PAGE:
Extraordinary Cosmic Laboratory Helps Unravel Mysteries of a Galaxy's Powerful Central "Engine"An extraordinary cosmic laboratory 21 million light-years away is providing radio astronomers their best opportunity yet to decipher the mysteries of the ultra-powerful "engines" at the hearts of many galaxies and quasars. An international research team using the National Science Foundation's Very Long Baseline Array (VLBA) and Very Large Array (VLA) radio telescopes has peered deeply into the core of the galaxy NGC 4258, learning important new information about the mysterious region from which high-speed jets of subatomic particles are ejected. The scientists announced their findings today at the American Astronomical Society meeting in Toronto, Ontario.
The new research provides significant quantitative support for a theoretical model for the origin of such jets first proposed in 1979.
NGC 4258 is the galaxy in which a warped disk of water molecules was discovered in 1994. That disk, observed in detail with the VLBA, was shown to be orbiting a central mass some 35 million times more massive than the Sun. That central mass, the astronomers believe, is a black hole. More recent studies of the disk and its surroundings have given astronomers their most detailed look yet at the heart of an active galactic nucleus (AGN), including the ability to pinpoint the exact center of the system, where the black hole resides.
The 1994 observations provided the best evidence to date for the existence of a black hole at the heart of a galaxy. Black holes, so dense that not even light can escape their gravitational fields, have long been suspected as the driving force behind the energetic central engines of AGNs. The fortuitous existence of the molecular disk in NGC 4258 has helped astronomers use the ultrasharp radio "vision" of the continent-wide VLBA to probe with unprecedented clarity into the heart of that galaxy's central engine.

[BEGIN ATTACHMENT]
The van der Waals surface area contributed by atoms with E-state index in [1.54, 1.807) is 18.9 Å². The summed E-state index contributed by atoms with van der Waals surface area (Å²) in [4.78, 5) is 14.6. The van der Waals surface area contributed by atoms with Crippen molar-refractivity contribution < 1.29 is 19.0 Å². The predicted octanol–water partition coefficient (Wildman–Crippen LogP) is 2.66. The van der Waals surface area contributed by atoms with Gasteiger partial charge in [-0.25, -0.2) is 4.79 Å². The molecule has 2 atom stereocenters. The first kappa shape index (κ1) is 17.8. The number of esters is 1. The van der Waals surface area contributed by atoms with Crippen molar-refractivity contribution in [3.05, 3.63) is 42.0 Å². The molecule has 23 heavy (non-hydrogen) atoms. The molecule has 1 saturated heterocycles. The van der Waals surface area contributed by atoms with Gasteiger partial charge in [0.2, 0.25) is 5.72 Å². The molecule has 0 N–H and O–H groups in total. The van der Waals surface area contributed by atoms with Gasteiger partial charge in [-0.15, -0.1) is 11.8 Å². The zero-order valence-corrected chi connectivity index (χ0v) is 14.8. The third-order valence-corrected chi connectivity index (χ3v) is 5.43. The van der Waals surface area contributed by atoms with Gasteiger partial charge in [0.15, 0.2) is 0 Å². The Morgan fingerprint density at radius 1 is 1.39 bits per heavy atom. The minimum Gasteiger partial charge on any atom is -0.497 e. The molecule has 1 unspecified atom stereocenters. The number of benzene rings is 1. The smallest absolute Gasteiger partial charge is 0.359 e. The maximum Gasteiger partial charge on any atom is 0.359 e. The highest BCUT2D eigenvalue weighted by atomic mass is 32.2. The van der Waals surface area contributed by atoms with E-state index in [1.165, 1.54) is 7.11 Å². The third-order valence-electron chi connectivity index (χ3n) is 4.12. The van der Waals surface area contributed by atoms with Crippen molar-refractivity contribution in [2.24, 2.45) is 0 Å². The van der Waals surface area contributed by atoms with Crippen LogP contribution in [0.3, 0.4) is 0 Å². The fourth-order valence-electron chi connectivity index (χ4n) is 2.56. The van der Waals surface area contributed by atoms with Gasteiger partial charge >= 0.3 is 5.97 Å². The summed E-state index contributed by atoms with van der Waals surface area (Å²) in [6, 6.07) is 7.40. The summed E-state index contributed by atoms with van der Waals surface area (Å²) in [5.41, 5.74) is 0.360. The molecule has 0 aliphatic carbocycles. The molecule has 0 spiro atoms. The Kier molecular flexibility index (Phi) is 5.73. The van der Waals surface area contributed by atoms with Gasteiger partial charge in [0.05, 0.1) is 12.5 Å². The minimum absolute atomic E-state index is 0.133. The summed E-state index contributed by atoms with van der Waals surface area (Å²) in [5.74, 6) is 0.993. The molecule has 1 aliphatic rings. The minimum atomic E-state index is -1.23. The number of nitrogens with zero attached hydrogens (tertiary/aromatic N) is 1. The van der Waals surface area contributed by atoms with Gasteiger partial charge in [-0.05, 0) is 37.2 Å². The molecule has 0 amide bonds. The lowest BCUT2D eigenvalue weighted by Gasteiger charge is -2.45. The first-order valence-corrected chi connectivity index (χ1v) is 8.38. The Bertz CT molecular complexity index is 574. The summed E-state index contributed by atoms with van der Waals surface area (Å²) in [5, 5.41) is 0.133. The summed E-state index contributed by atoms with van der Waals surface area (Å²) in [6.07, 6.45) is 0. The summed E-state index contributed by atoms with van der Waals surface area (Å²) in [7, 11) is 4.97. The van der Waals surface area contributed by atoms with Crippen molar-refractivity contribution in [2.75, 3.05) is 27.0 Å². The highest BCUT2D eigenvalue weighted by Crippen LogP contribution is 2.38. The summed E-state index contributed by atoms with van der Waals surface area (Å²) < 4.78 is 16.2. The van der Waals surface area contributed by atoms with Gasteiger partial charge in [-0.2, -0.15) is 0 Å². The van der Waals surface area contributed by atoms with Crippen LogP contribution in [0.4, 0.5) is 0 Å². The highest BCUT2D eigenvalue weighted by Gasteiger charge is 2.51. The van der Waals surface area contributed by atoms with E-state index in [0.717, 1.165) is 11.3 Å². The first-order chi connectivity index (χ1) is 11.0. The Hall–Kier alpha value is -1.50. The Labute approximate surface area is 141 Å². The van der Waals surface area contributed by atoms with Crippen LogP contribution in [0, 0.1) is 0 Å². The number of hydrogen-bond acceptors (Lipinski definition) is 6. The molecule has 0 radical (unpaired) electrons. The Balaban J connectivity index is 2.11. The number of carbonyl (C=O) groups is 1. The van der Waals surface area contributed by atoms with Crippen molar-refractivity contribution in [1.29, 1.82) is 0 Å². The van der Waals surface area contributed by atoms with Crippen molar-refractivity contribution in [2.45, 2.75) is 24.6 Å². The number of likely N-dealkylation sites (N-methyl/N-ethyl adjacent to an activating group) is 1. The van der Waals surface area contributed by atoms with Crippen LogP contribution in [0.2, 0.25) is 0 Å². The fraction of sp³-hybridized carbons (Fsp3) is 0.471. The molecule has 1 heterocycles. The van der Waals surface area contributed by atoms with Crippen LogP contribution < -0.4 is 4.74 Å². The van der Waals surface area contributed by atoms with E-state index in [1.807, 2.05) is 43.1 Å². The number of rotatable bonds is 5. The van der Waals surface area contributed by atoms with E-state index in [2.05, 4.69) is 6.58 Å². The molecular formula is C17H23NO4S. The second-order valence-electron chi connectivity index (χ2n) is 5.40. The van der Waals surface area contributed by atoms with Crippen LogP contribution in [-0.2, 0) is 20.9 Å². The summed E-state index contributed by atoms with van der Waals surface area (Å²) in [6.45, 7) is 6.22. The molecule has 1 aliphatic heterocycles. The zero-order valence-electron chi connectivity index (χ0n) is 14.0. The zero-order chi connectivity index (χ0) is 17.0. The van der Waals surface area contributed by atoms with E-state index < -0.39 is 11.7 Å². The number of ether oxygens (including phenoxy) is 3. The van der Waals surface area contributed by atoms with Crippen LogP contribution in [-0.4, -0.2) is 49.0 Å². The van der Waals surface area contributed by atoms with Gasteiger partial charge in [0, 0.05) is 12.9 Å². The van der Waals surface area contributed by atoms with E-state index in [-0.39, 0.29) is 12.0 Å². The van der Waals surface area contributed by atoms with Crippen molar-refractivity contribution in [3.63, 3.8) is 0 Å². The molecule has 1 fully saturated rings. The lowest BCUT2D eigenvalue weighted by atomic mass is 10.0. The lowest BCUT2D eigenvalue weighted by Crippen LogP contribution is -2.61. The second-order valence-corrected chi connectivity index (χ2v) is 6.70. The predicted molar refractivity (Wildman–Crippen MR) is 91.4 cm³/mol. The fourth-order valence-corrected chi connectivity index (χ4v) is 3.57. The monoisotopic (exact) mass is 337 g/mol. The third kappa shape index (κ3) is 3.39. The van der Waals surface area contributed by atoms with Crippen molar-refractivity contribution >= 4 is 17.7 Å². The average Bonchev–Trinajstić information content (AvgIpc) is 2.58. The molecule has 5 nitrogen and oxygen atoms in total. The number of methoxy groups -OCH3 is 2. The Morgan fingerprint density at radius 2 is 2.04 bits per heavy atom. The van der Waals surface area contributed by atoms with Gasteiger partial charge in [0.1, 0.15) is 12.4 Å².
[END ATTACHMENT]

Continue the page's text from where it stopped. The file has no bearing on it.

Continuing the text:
The researchers are: James Herrnstein, James Moran, and Lincoln Greenhill of the Harvard-Smithsonian Center for Astrophysics; Philip Diamond of the National Radio Astronomy Observatory in Socorro, NM; Mikoto Miyoshi of Japan's Misusawa Astrogeodynamics Observatory; and Naomasa Nakai and Makoto Inoue of Japan's Nobeyama Radio Observatory. The work formed the basis of Herrnstein's Ph.D. dissertation at Harvard University.
The extraordinary detail of the observations is made possible by the fact that the water molecules in the disk orbiting the black hole are amplifying microwave radio emissions in the same manner that a laser amplifies light. These natural amplifiers are called cosmic masers, and they produce bright targets for radio telescopes. Study of water masers at the center of NGC 4258 is what revealed the orbiting disk in 1994.
Further studies of the water masers in NGC 4258 now have allowed the research team to deduce the exact location of the object orbited by the disk. In addition, new observations of the galaxy's center show radio emission the astronomers believe traces the inner parts of the high-speed jets. Combined, these new observations allow measurement of the distance between the black hole and the innermost observable portions of the jets.